WITH the UN climate change conference just two months away, the search for solutions to global warming is increasingly focused on those crucial deliberations in Glasgow.

According to the recent Intergovernmental Panel on Climate Change (IPCC) report, that search has never been more important.

Accordingly, Scottish Socialist Party members have been out campaigning on Edinburgh’s Princes Street and elsewhere calling on Boris Johnson and Nicola Sturgeon to recognise that only those measures that make people’s lives better will succeed in counteracting the threat global warming poses.

The IPCC recognised that the gap between the rich and poor is widening and those inequalities impede all attempts to significantly reduce harmful emissions. There is little to suggest that electric cars are going to solve the transport problem when 90% of people cannot afford them. Or that “heat pumps” costing £15,000 a piece can be installed by everyone to replace existing gas boilers. Or that the 100,000 people employed in the fossil fuel industries in Scotland can be left to fend for themselves just as their forefathers in the mining, steel, shipbuilding and automotive industries were.

The National: Alok Sharma

Yet COP26 president Alok Sharma (above) and his fellow Tory MP Kwasi Kwarteng, the Secretary of State for Business, Energy and Industrial Strategy, repeatedly insist only “free-market solutions” will defeat the threat global warming poses. The Scottish Socialist Party disagrees for that approach will leave the majority of the world’s population at the mercy of those who are primarily responsible for those widening inequalities.

In wiser quarters there is a clearer understanding that, as with the Covid pandemic, market forces are incapable of solving this problem alone. Rather governments will again have to play the central role in directing the enormous investment required and in setting the political goals.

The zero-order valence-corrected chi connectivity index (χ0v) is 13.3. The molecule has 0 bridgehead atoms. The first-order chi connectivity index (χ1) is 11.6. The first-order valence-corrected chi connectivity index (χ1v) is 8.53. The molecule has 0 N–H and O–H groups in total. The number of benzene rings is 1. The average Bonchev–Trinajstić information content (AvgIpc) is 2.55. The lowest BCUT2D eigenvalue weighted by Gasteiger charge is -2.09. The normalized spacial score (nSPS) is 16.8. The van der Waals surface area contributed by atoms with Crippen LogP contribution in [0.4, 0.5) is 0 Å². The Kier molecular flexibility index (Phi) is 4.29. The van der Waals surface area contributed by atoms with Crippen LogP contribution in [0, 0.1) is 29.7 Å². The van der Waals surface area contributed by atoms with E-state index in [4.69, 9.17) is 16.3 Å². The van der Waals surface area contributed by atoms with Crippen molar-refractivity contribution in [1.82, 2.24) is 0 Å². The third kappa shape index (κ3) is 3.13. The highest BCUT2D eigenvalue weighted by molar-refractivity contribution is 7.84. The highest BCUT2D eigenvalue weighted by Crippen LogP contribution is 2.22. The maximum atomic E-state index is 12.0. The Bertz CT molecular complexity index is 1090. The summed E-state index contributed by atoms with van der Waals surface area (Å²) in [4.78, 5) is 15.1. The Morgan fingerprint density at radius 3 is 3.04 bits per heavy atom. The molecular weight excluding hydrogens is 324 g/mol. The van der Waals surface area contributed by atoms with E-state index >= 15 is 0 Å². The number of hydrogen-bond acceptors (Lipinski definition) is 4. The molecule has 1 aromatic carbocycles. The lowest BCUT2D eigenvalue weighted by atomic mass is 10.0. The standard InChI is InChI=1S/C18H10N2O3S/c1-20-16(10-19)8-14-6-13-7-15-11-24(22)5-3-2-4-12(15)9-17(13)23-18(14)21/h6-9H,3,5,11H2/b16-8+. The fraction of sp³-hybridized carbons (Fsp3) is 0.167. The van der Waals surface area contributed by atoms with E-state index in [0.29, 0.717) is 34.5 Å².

Two proposals widely accepted as having a crucial part to play have been championed by the Scottish Socialist Party – the introduction of free public transport and returning our oil, gas and electricity industries to public hands.

The first gives people a better alternative to using their cars and helps the poorest citizens most.

The second ensures the transition to clean energy benefits everyone and includes the eradication of fuel poverty in Scotland, one of the world’s richest energy-endowed nations.

The Scottish Socialist Party believes only those solutions that improve life for everyone can help limit the rise in the earth’s core temperature to two degrees above pre-industrial levels.
Colin Fox
National spokesman, Scottish Socialist Party

NOT unusual for the nasties to be petty about this (Scottish Tory MSPs to vote against Greens co-leaders becoming ministers, August 29).

The return of Scotland’s Parliament was the opportunity to reform the broken model of politics so clearly still visible in the shameful shambles that is Westminster.

This arrangement goes some way toward that. Keeping the right to stick with principle is not extremism – it is the very single thing most absent in all too many politicians.

The nasty party in government at Westminster is a disgraceful example of a rogue regime of corrupt right-wing extremists, and their minions at Holyrood are incapable of recognising how venal that government is.
Gordon Mulholland
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